# Massless particles and the Neutrino

This page is under construction by Hartwig Poth, hupoth@gmail.com

For the four potential theory of gravitation, cf. Four potential theory of gravitation, a quantum particle, the 'gravon', can be found. It is massless and is defined by the following four vector wave function $\mathbf {\Phi }$ $(1)~~~\mathbf {\Phi } =(\Phi _{0},{\vec {\Phi }})=\left(\Phi _{0},\Phi _{x},\Phi _{y},\Phi _{z}\right)=\left(-E,k_{x},k_{y},k_{z}\right)\exp \left(i(Et-k_{x}x-k_{y}y-k_{z}z)\right)$ wherein $\mathbf {\Phi }$ is the gravitational four potential . The gravon has obviously the spin 0.

With (1) we obtain $(2)~~~\partial _{t}\Phi _{0}={\vec {\nabla }}{\vec {\Phi }}$ This is a linear wave equation for the gravon and also a continuity equation; it is furthermore the third Maxwell type field equation for the four potential gravitation.

In analogy to (1) a photon $\phi$ can be defined by

$(3)~~~\phi =(1,s_{x},s_{y},s_{z})\exp \left(i(-Et+k_{x}x+k_{y}y+k_{z}z)\right)$ wherein $(s_{x},s_{y},s_{z})$ is the spin vector for the spin 1 of the photon; the spin vector behaves like an ordinary spatial vector and is directed along the momentum $(k_{x},k_{y},k_{z})$ of the photon. The time like component $s_{0}$ of the complete spinor $(1,s_{x},s_{y},s_{z})$ in (3) is $1$ . The linear wave equation for this photon is $(4)~~~\partial _{t}1\exp \left(i(-Et+k_{x}x+k_{y}y+k_{z}z)\right)=-(s_{x},s_{y},s_{z}){\vec {\nabla }}\exp \left(i(-Et+k_{x}x+k_{y}y+k_{z}z)\right)$ That equation (4) allows for example to apply the four potential of gravitation $(\Phi ^{0},{\vec {\Phi }})$ in analogy to the influence of the common electromagnetic four potential onto the Dirac electron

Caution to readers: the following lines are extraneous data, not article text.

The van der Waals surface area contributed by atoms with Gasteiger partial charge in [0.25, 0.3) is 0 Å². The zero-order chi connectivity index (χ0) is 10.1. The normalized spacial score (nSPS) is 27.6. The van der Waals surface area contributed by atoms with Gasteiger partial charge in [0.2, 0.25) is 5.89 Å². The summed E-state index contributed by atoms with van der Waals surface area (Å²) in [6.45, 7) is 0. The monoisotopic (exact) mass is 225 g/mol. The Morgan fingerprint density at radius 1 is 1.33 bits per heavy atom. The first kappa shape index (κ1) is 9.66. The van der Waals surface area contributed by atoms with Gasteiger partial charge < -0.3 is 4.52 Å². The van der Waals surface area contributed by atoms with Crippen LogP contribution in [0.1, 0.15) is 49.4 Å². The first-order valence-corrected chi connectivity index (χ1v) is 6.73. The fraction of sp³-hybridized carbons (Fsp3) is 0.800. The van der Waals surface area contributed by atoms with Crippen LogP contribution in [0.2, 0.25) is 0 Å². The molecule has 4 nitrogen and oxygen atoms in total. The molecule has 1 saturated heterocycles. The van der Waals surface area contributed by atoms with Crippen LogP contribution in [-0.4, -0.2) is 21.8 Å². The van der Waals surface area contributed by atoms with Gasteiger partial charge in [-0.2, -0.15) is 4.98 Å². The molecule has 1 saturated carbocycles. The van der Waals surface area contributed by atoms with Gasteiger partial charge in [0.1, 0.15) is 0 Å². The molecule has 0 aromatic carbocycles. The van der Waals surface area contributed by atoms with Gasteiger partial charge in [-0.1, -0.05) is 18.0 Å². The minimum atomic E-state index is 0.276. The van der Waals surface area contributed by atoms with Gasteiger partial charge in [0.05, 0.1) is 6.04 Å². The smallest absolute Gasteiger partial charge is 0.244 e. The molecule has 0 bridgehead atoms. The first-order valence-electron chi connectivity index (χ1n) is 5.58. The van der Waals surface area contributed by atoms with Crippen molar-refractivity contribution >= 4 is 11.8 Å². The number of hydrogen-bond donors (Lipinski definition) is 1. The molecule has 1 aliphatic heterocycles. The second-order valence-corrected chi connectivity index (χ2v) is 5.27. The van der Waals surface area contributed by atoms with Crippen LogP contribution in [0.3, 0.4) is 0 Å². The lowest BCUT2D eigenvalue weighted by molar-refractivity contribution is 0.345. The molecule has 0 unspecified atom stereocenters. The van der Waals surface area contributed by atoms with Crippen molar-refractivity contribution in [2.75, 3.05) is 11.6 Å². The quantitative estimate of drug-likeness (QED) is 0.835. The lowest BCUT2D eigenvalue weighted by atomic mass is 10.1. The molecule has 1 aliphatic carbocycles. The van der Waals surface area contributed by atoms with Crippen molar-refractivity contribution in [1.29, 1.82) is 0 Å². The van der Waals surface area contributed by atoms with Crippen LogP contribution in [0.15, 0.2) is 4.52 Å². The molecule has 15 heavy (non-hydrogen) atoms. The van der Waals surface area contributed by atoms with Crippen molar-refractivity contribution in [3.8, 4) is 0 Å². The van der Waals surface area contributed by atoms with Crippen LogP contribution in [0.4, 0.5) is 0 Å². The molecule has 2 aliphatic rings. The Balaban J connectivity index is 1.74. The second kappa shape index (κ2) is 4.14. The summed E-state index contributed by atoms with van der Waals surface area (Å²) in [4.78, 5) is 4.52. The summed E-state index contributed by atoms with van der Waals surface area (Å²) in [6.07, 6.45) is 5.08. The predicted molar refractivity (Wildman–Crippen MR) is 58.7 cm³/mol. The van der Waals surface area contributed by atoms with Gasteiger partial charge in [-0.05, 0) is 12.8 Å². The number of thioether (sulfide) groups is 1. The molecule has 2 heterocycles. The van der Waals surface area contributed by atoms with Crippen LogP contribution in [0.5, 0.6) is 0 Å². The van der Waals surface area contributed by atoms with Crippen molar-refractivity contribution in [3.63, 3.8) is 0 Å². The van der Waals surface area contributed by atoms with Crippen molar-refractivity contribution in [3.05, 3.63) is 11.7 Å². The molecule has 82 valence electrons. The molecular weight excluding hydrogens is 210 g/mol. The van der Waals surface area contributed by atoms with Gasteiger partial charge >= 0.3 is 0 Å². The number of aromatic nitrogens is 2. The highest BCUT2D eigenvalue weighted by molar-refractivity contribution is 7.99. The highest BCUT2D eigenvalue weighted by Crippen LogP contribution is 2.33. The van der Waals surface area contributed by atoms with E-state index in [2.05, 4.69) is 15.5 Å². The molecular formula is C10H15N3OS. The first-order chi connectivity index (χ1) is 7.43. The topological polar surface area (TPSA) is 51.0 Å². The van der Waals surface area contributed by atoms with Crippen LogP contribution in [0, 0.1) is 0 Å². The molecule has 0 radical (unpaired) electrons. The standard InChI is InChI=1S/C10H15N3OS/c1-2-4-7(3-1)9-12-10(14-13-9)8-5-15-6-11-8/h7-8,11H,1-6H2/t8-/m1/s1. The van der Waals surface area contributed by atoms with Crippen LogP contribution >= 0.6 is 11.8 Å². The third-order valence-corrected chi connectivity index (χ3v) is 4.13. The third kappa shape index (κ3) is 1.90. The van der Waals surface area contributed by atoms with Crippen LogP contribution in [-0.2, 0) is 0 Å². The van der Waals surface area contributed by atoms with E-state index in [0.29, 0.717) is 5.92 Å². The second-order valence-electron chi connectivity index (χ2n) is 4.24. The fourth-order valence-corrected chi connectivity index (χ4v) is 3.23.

$(5)~~~i\,\hbar {\frac {\partial \psi }{\partial t}}=\left[c\,{\vec {\alpha }}\,\left({\vec {p}}-m_{0}\,{\vec {\Phi }}\,\right)+m_{0}\,c^{2}\,\Phi ^{0}+\,c^{2}\beta \,m_{0}\right]\psi$ to the propagation of the photon

$(6)~~~{\frac {\partial \exp \left(i(-E_{photon}t+k_{x}x+k_{y}y+k_{z}z)\right)}{\partial t}}s_{0}=\left[\left({\vec {p}}-{\frac {E_{photon}}{c^{2}}}\,{\vec {\Phi }}\,\right)(s_{x},s_{y},s_{z})+E_{photon}\,\Phi ^{0}\right]\exp \left(i(-E_{photon}t+k_{x}x+k_{y}y+k_{z}z)\right)$ When we suppose that ${\vec {\Phi }}$ vanishes, if the source of gravitation is virtually at rest and if we consider for simplicity a photon which propagates along the $z$ -axis with the momentum $k_{z}$ we obtain eventually

$(7)~~~E_{photon}=k_{z}(1+\Phi ^{0})$ and thus for the respective energies of the photon at positions $z_{1}$ and $z_{2}$ an energy difference $\Delta E$ $(8)~~~\Delta E=\Phi ^{0}(z_{1})-\Phi ^{0}(z_{2})$ This result is already known from the general theory of relativity .

1. 'Massless particles and the Neutrino', from Hartwig Poth, published on 11.01.2022 under ISBN 9783844243321
2. 'Four Potential Gravitation and its Quantization', from Hartwig Poth, published on 05.04.2014 under ISBN 978-3-8442-9165-0
3. 'Four Potential Gravitation and its Quantization', chapter 13 on page 29 equation (191), from Hartwig Poth, published on 05.04.2014 under ISBN 978-3-8442-9165-0
4. Torsten Fließbach, Allgemeine Relativitätstheorie (Spektrum Akademischer Verlag, Heidelberg Berlin, 4. Auflage ISBN3-8274-1356-7), 12 Photonen im Gravitationsfeld p.62